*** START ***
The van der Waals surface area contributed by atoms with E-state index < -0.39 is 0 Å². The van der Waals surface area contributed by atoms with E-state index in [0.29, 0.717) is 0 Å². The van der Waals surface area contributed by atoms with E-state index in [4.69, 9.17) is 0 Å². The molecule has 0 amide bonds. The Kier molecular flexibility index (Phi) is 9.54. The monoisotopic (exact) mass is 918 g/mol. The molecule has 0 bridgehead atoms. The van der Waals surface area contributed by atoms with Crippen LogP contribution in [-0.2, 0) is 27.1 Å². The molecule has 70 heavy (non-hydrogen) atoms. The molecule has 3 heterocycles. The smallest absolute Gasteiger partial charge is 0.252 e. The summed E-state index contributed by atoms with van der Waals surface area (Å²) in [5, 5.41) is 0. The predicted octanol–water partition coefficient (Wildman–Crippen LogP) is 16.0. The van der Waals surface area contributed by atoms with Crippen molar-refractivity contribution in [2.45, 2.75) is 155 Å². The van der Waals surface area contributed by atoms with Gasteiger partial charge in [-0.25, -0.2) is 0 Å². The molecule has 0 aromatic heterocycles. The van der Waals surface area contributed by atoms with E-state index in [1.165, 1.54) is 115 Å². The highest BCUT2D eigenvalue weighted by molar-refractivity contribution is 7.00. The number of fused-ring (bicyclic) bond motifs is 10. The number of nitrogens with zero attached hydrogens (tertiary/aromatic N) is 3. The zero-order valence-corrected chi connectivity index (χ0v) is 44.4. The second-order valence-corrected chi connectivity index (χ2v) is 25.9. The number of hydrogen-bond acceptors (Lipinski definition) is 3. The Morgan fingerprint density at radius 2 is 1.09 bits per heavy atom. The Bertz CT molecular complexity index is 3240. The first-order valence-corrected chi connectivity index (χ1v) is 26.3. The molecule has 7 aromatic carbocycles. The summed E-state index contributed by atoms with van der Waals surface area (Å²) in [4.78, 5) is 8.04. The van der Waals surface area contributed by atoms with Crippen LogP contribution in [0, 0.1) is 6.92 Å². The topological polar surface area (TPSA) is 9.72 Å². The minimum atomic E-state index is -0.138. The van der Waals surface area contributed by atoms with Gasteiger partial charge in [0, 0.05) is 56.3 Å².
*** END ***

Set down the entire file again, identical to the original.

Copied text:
The van der Waals surface area contributed by atoms with E-state index < -0.39 is 0 Å². The van der Waals surface area contributed by atoms with E-state index in [0.29, 0.717) is 0 Å². The van der Waals surface area contributed by atoms with E-state index in [4.69, 9.17) is 0 Å². The molecule has 0 amide bonds. The Kier molecular flexibility index (Phi) is 9.54. The monoisotopic (exact) mass is 918 g/mol. The molecule has 0 bridgehead atoms. The van der Waals surface area contributed by atoms with Crippen LogP contribution in [-0.2, 0) is 27.1 Å². The molecule has 70 heavy (non-hydrogen) atoms. The molecule has 3 heterocycles. The smallest absolute Gasteiger partial charge is 0.252 e. The summed E-state index contributed by atoms with van der Waals surface area (Å²) in [5, 5.41) is 0. The predicted octanol–water partition coefficient (Wildman–Crippen LogP) is 16.0. The van der Waals surface area contributed by atoms with Crippen molar-refractivity contribution in [2.45, 2.75) is 155 Å². The van der Waals surface area contributed by atoms with Gasteiger partial charge in [-0.25, -0.2) is 0 Å². The molecule has 0 aromatic heterocycles. The van der Waals surface area contributed by atoms with E-state index in [1.165, 1.54) is 115 Å². The highest BCUT2D eigenvalue weighted by molar-refractivity contribution is 7.00. The number of fused-ring (bicyclic) bond motifs is 10. The number of nitrogens with zero attached hydrogens (tertiary/aromatic N) is 3. The zero-order valence-corrected chi connectivity index (χ0v) is 44.4. The second-order valence-corrected chi connectivity index (χ2v) is 25.9. The number of hydrogen-bond acceptors (Lipinski definition) is 3. The Morgan fingerprint density at radius 2 is 1.09 bits per heavy atom. The Bertz CT molecular complexity index is 3240. The first-order valence-corrected chi connectivity index (χ1v) is 26.3. The molecule has 7 aromatic carbocycles. The summed E-state index contributed by atoms with van der Waals surface area (Å²) in [4.78, 5) is 8.04. The van der Waals surface area contributed by atoms with Crippen LogP contribution in [0, 0.1) is 6.92 Å². The topological polar surface area (TPSA) is 9.72 Å². The minimum atomic E-state index is -0.138. The van der Waals surface area contributed by atoms with Gasteiger partial charge in [0, 0.05) is 56.3 Å².